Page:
I need to put a camera on the ones that produce and see what eats them. Something does because they disappear pretty quick. Could be coons.

Good idea. The ones I keep an eye on are in my parents yard. The birds ate the fruit off their bradford, flew over and sat on the pasture fence, crapped the seeds in the fence line, and now--several of these trees. They have quite a few deer around but I haven't seen them eat them. If they do, then they can spread all over my farm for all I care.

sagittarius
03-29-2011, 10:53 AM
I saw the news, and looked on my way to town. They're in bloom, and easy to spot. I saw many where it was obvious they weren't planted. That said, it isn't the sterile Bradford, so much as the Callory Pear rootstock they're planted on. Apparently Bradford breaks easily in a storm, the roots sucker, and Callory Pear rootstock suckers and produces fruit. Correct me if I'm wrong! Callory Pear is sold as wildlife pears. Seems Callory Pear shouldn't be planted. Question: the Bradford or Callory suckers/seedlings .... do the deer browse on them? If they are prefered browse, could they be left alone?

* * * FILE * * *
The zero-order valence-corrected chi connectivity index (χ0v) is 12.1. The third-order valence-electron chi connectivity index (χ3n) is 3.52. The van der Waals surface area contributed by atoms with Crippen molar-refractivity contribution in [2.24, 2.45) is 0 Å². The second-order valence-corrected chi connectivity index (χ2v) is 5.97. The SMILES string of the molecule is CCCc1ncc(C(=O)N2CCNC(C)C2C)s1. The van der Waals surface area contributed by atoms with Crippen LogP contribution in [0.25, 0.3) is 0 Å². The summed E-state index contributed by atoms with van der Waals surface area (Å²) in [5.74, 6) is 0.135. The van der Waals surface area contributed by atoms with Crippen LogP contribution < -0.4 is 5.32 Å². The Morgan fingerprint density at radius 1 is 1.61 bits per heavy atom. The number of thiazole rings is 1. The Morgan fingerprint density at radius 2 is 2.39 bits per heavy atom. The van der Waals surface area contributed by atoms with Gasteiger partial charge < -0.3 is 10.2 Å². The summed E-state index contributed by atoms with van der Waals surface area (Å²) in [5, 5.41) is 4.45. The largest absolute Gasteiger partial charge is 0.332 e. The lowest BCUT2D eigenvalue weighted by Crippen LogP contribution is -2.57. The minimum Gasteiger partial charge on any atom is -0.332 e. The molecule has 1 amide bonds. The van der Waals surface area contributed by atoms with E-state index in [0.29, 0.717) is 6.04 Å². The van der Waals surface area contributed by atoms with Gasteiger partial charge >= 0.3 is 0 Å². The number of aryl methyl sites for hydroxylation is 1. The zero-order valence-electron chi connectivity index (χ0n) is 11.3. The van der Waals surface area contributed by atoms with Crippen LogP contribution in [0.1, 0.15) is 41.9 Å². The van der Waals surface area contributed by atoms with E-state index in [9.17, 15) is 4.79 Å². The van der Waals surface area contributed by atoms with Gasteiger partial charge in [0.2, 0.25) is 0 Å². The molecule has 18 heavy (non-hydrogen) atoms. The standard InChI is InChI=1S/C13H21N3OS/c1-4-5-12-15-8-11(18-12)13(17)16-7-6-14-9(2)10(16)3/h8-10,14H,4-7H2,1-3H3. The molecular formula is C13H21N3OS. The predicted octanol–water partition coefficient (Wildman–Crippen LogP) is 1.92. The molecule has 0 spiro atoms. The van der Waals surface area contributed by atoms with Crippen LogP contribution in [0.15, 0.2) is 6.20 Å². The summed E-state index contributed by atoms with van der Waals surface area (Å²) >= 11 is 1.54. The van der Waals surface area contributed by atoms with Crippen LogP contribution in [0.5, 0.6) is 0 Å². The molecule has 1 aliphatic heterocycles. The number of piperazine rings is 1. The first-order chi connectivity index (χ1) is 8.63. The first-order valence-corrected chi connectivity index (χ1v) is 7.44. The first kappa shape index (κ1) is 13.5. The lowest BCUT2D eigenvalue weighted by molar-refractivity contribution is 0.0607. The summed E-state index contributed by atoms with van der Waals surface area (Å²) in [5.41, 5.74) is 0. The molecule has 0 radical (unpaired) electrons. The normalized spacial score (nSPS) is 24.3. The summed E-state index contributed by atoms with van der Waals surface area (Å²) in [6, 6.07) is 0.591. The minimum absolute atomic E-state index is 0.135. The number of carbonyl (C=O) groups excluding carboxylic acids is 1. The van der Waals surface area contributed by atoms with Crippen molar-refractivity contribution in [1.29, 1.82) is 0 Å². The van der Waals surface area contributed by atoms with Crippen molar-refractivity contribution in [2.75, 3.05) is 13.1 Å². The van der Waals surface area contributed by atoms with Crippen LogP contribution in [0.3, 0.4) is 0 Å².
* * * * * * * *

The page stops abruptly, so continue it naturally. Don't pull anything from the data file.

I have some wild crabapple trees, most likely seed spread by birds/wildlife .... the deer keep them browsed down to a 3ft bush. After caging a few, and three years of pruning, they are near perfect looking crabapple trees.

crimson n' camo
03-29-2011, 10:58 AM
Here is a blurry pic of some of the fruit just starting to grow. I was having to stand on top of the rhino to reach it and couldn't get the camera to focus on the dang fruit instead of the background. :mad: At this point it doesn't look much different from a normal Bradford.

I guess as long as they don't start taking over like all other exotics do then it will maybe just be like another crabapple in the woods. I think I will leave mine for now until a little more is known about them.